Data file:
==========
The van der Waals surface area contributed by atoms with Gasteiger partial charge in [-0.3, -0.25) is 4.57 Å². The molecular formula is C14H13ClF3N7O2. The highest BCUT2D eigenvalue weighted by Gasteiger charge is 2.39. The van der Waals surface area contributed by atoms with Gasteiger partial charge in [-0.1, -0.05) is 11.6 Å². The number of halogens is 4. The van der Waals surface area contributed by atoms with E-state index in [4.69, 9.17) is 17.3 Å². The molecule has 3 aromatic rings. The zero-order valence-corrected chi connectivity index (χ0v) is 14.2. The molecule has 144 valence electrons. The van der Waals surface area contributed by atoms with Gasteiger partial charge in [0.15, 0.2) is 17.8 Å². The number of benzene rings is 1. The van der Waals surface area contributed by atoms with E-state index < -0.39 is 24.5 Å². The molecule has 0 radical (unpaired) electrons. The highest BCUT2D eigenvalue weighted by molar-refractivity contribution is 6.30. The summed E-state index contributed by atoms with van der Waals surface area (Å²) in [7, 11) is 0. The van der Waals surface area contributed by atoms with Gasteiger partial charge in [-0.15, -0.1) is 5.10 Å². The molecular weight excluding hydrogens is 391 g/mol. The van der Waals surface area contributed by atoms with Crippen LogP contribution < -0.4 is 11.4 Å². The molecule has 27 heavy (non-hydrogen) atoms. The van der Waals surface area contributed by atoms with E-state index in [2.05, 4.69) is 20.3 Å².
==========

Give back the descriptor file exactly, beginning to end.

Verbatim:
The van der Waals surface area contributed by atoms with Gasteiger partial charge in [-0.3, -0.25) is 4.57 Å². The molecular formula is C14H13ClF3N7O2. The highest BCUT2D eigenvalue weighted by Gasteiger charge is 2.39. The van der Waals surface area contributed by atoms with Gasteiger partial charge in [-0.1, -0.05) is 11.6 Å². The number of halogens is 4. The van der Waals surface area contributed by atoms with E-state index in [4.69, 9.17) is 17.3 Å². The molecule has 3 aromatic rings. The zero-order valence-corrected chi connectivity index (χ0v) is 14.2. The molecule has 144 valence electrons. The van der Waals surface area contributed by atoms with Gasteiger partial charge in [0.15, 0.2) is 17.8 Å². The number of benzene rings is 1. The van der Waals surface area contributed by atoms with E-state index < -0.39 is 24.5 Å². The molecule has 0 radical (unpaired) electrons. The highest BCUT2D eigenvalue weighted by molar-refractivity contribution is 6.30. The summed E-state index contributed by atoms with van der Waals surface area (Å²) in [7, 11) is 0. The van der Waals surface area contributed by atoms with Gasteiger partial charge in [-0.15, -0.1) is 5.10 Å². The molecular weight excluding hydrogens is 391 g/mol. The van der Waals surface area contributed by atoms with Crippen LogP contribution < -0.4 is 11.4 Å². The molecule has 27 heavy (non-hydrogen) atoms. The van der Waals surface area contributed by atoms with E-state index in [2.05, 4.69) is 20.3 Å².